The dollar was at a two-week high on the euro on Friday, ahead of inflation data that should guide the Federal Reserve's policy tightening path, and after the European Central Bank said it would start its rate-hike campaign next month.
U.S. core consumer price growth is expected to cool a fraction, data later in the global day is set to show. Such an outcome would provide some reassurance to those hoping decades-high inflation had peaked in March and that the April pullback was not a one-off. This could give the Fed some wiggle room to raise rates less aggressively later in the year as it tries to rein in inflation without tipping the economy into recession.
In the nearer term, markets expect the Fed next week to announce the second of its three consecutive 50-basis-point interest rate hikes, which has boosted the dollar in recent months.
The dollar index, which measures the greenback against six peers, was steady at 103.3 after a 0.7% overnight gain.
It has rallied 1.1% this week, which would be its biggest percentage gain since the last week of April.
The index "looks to have navigated a more determined and hawkish ECB with relative ease. Their plans to raise rates by 25bp in July and Sep and tabling potentially larger increments was evidently no more hawkish than expected," said analysts at Westpac.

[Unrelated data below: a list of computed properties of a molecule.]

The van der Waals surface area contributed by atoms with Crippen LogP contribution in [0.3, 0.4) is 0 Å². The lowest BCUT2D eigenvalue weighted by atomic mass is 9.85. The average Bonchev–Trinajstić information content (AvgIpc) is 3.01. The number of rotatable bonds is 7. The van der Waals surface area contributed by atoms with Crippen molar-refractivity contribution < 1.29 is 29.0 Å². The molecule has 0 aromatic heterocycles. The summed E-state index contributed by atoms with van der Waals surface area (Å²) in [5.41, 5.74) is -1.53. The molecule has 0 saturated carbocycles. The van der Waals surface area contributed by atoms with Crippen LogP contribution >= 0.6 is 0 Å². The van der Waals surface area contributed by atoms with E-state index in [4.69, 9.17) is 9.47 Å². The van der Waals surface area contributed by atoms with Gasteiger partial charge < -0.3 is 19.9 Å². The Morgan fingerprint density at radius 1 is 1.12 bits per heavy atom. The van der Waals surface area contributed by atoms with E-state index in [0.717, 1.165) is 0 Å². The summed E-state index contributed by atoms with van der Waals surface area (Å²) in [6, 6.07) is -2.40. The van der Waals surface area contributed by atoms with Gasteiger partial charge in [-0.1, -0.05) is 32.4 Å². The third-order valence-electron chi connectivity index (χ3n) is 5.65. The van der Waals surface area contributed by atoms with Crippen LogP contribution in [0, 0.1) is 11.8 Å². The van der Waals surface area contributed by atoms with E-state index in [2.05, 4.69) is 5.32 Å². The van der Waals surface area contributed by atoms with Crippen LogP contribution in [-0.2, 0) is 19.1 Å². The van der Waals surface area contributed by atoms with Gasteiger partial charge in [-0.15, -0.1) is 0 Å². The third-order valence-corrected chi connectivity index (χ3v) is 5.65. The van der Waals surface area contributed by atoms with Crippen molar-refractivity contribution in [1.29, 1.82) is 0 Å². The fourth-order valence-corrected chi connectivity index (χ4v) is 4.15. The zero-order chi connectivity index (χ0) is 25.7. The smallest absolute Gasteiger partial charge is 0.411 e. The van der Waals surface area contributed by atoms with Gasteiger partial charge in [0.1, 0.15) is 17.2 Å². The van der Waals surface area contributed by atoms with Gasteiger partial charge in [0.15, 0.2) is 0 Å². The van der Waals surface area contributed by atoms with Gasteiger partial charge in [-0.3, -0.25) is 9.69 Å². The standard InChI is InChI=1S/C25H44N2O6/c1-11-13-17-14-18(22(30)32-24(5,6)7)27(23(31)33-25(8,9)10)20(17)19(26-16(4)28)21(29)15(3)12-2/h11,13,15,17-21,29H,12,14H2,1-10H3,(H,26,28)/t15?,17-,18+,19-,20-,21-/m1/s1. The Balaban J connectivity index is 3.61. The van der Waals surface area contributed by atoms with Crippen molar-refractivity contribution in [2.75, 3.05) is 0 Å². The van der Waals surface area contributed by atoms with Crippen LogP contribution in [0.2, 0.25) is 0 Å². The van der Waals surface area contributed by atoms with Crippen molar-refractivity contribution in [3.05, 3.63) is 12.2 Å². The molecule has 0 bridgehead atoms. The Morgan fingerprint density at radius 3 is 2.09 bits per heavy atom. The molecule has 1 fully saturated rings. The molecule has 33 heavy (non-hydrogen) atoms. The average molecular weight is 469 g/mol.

The analysts said the index looked to be settling into a range of 101 to 105, with room to test the higher end of that should the U.S. CPI data and next week's Fed meeting underscore the potential for higher U.S. yields.
The euro touched $1.0611 in early Asia trade, its lowest since May 23, after losing 0.92% on the dollar on Thursday after a volatile ECB-driven session.
The central bank for the 19 countries that use the euro said it would end quantitative easing on July 1, then raise interest rates by 25 basis points on July 21. The ECB flagged a bigger rate increase in September unless the inflation outlook improves in the interim period.
The euro also lost 0.55% versus sterling overnight and 0.86% on the Japanese yen, coming off a seven-and-a-half-year high.
The yen could not gain any ground on the greenback, trading at 134.16 per dollar in early Asia trade Friday, around a 20-year low it has straddled recently.
The Bank of Japan, unlike major peers, has repeatedly committed to keeping interest rates low, sending the yen down to within striking distance of 135.20 hit on Jan. 31, 2002. A break past that would be its lowest since October 1998.
The risk sensitive Australian dollar remained under pressure at $0.709, down 1.65% this week, hurt by declines in equity markets, while sterling was also lower against the dollar at $1.2486.
Bitcoin was at $29,800, having failed in its latest attempt to sustain a break up past $30,000, the level near which it has been trading for the past month.